Friday, December 12, 2014

The Struggle Continues to Rescue the Trees

As 2014 draws to a close, we are proud to report that we have logged 808 volunteer hours for Shepherd Parkway this year. 

About 700 hours were spent removing an estimated 24,000 pounds (12 tons) of trash, construction materials, car parts, tires, furniture and other man-made debris from the park. 

The bulk of the remaining 108 hours were spent removing invasive species, canvassing, attending meetings, and maintaining his blog.

On Saturday, December 6, eight faithful volunteers logged twenty-four volunteer hours while cutting English ivy from more than 60 trees.

It was the first community clean-up since 2013 to focus on the urgent task of chopping down the fast-growing vines, which weaken and eventually kill trees by robbing their roots of water and nutrition, damaging their bark, weighing them down, and blocking sunlight to their leaves.

In 2011 and 2012 we were able to eliminate English ivy from the tree canopy in the 40 acres of parkland north of Malcolm X Avenue, and in 2013 we did the same with the area from Malcolm X Avenue south to South Capitol Street.  Major infestations effecting hundreds of trees remain in the southern half of Shepherd Parkway.

English ivy is a huge threat to forests throughout the eastern United States, and the efforts of volunteers, though valiant, and so far been insufficient to the scale of the problem.

Through sustained effort, we hope make Shepherd Parkway one of the only forests forests in the DC area to be free from English ivy.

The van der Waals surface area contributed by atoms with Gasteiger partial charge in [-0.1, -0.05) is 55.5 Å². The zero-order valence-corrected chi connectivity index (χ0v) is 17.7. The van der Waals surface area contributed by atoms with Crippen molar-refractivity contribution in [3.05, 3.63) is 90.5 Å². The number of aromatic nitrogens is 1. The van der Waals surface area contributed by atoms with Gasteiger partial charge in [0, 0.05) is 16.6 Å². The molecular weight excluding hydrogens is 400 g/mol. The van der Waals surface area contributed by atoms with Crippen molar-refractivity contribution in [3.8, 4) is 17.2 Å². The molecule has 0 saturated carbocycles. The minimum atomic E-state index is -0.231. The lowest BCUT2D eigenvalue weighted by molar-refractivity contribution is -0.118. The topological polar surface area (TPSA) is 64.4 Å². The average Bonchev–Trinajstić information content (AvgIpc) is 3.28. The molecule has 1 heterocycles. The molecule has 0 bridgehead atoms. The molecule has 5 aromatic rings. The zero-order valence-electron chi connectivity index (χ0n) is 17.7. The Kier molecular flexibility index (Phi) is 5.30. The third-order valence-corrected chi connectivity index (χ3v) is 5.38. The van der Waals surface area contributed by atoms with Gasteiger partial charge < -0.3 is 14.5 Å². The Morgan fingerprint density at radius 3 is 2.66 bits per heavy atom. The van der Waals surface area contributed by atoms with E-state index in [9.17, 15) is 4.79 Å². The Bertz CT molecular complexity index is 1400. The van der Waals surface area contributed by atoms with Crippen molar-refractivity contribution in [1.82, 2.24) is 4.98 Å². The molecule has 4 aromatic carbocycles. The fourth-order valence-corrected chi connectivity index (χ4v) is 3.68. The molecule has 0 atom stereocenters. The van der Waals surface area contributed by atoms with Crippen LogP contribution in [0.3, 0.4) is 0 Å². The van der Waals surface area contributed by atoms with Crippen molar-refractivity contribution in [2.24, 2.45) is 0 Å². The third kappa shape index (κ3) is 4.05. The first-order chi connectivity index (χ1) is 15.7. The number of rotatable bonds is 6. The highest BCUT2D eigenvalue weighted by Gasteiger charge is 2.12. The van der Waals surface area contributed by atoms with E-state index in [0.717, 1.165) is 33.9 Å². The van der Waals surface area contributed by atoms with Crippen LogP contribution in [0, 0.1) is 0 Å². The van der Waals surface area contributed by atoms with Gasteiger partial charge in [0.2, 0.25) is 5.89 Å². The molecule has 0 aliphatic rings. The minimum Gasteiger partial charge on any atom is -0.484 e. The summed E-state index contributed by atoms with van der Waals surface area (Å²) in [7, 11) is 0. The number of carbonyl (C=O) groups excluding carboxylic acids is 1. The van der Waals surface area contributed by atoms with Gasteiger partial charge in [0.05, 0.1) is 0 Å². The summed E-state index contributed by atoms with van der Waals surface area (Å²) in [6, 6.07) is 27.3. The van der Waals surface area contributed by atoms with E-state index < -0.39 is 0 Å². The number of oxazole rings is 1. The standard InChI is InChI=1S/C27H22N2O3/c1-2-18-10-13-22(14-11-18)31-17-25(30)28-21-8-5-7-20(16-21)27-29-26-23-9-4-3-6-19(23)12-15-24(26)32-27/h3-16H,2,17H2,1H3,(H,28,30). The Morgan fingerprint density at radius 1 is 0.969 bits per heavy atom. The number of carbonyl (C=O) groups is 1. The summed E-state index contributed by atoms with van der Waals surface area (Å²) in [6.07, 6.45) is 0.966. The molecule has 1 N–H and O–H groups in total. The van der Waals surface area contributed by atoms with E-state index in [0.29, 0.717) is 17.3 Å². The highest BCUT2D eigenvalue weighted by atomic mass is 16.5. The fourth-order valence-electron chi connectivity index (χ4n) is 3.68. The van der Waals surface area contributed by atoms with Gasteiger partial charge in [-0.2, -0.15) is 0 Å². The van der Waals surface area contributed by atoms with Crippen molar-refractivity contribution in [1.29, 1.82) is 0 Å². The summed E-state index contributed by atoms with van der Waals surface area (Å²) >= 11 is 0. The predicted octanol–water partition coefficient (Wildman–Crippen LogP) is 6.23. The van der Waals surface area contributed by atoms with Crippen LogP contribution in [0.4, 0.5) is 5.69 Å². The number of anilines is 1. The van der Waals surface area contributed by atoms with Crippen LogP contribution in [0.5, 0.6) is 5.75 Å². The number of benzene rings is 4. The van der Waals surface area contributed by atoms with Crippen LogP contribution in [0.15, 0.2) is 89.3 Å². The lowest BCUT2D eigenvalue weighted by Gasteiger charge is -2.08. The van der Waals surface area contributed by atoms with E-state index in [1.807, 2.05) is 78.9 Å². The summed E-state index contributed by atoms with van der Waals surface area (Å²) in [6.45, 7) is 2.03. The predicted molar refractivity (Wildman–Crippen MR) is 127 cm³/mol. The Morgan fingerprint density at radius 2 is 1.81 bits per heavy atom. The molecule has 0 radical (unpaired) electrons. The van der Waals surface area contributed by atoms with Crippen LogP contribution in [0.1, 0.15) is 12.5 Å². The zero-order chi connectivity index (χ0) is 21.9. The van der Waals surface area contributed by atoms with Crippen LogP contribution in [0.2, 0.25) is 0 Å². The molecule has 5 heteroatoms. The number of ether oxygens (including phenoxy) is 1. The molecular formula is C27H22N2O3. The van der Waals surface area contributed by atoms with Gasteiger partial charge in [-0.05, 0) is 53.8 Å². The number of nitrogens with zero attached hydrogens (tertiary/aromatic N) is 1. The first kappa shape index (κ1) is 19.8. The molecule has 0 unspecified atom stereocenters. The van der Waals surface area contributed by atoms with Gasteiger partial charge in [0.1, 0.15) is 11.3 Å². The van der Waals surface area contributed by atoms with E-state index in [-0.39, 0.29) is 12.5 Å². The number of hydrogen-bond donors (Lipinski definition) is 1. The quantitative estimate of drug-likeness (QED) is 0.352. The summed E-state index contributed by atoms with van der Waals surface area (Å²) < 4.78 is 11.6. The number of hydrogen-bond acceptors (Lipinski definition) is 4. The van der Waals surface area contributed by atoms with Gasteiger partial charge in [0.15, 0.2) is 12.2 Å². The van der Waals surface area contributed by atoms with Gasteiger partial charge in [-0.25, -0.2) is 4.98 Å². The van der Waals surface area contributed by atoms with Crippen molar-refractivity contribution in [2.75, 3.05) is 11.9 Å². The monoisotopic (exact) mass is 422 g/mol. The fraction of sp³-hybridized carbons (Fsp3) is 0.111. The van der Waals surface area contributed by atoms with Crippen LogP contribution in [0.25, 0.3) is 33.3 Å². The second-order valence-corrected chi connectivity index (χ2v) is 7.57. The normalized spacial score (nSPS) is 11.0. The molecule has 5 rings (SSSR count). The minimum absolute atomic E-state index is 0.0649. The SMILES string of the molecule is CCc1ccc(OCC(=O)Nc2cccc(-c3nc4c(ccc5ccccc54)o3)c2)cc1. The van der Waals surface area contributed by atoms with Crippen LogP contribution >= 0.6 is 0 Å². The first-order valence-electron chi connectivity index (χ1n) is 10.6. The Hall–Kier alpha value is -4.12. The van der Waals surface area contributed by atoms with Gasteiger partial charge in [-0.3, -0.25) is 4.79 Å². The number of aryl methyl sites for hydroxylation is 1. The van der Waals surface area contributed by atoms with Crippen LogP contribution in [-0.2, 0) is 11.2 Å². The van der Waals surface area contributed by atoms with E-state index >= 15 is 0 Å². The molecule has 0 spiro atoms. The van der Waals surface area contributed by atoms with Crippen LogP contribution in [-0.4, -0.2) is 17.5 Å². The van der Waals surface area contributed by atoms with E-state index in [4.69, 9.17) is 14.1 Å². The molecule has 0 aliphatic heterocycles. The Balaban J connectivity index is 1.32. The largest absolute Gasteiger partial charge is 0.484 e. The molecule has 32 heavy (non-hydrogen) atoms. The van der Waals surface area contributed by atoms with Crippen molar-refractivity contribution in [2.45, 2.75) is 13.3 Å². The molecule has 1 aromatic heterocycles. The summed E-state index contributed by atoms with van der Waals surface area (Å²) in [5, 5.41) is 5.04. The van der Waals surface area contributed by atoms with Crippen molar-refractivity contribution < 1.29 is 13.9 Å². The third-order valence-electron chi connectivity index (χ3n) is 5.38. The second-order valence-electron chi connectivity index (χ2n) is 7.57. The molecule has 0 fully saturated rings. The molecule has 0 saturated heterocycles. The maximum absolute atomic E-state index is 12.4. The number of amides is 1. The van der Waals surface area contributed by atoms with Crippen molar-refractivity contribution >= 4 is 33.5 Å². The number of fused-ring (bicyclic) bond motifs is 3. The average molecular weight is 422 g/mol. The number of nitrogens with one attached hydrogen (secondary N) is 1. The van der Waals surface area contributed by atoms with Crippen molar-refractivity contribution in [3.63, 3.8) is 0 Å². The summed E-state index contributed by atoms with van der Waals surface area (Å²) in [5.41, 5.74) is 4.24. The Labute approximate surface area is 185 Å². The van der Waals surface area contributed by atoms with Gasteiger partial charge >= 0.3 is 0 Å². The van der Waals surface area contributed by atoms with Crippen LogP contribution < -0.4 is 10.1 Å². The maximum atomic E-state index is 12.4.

For more information, see the August 2013 post Saving Our Trees from the Alien Invaders.

Thursday, December 11, 2014

Congresswoman Norton Issues Press Release on Shepherd Parkway

Norton’s East of the River Town Hall Produces Action on Crime at Shepherd Parkway and Kenilworth Parks

November 26, 2014

WASHINGTON, D.C. – Congresswoman Eleanor Holmes Norton (D-DC) today said that she was pleased with the initial progress that followed last month’s “Capital Parks East Town Hall,” the first to be held concerning National Park Service (NPS) parks east of the Anacostia River.  In the weeks since Norton’s town hall, the stakeholders have moved on two of the four action items of concern east of the river. 

U.S. Park Police (USPP) has cracked down on crime, including thirteen arrests in Shepherd Parkway, an urban park in Southeast with a wooded corridor of wildlife and the remains of two Civil War-era forts.  Making Shepherd Parkway accessible so residents can see the rare plants and natural resources has become possible now that USPP is patrolling the park and surrounding area and arresting criminals.  

NPS and USPP also agreed to make sure that Kenilworth Park, another NPS park east of the river, is kept safe.  There are lights in the park, but NPS is still trying to determine who has the jurisdiction to turn the lights on so Kenilworth Park is not dark and residents can see and report crime.  NPS and USPP have started locking the Kenilworth Park entrance gate at night, a good first step.

“Our thanks to NPS and USPP for cracking down on crime and ensuring the safety and usability of Shepherd Parkway and Kenilworth Park,” Norton said.  “Prior to our town hall, residents were afraid to go into these parks.  Park Police are opening the Shepherd Parkway reserve to people and closing it to crime.  There are still continuing concerns raised by the community about Kenilworth Park and Shepherd Parkway, but NPS and USPP deserve credit for starting strong.  We’ll keep following up until the parks east of the river give nothing but enjoyment to residents.”

Last month, Norton hosted a well-attended town hall meeting to discuss the federal parkland in the Ward 7 and 8 communities, which includes Shepherd Parkway.  In attendance were NPS Superintendent of National Capital Parks-East, Gopaul Noojibail; the chair of the Shepherd Parkway Committee, Nathan Harrington; and the executive director of Washington Parks & People, Steve Coleman. This was the first of Norton’s town halls to focus on the copious amount of NPS parkland east of the Anacostia River.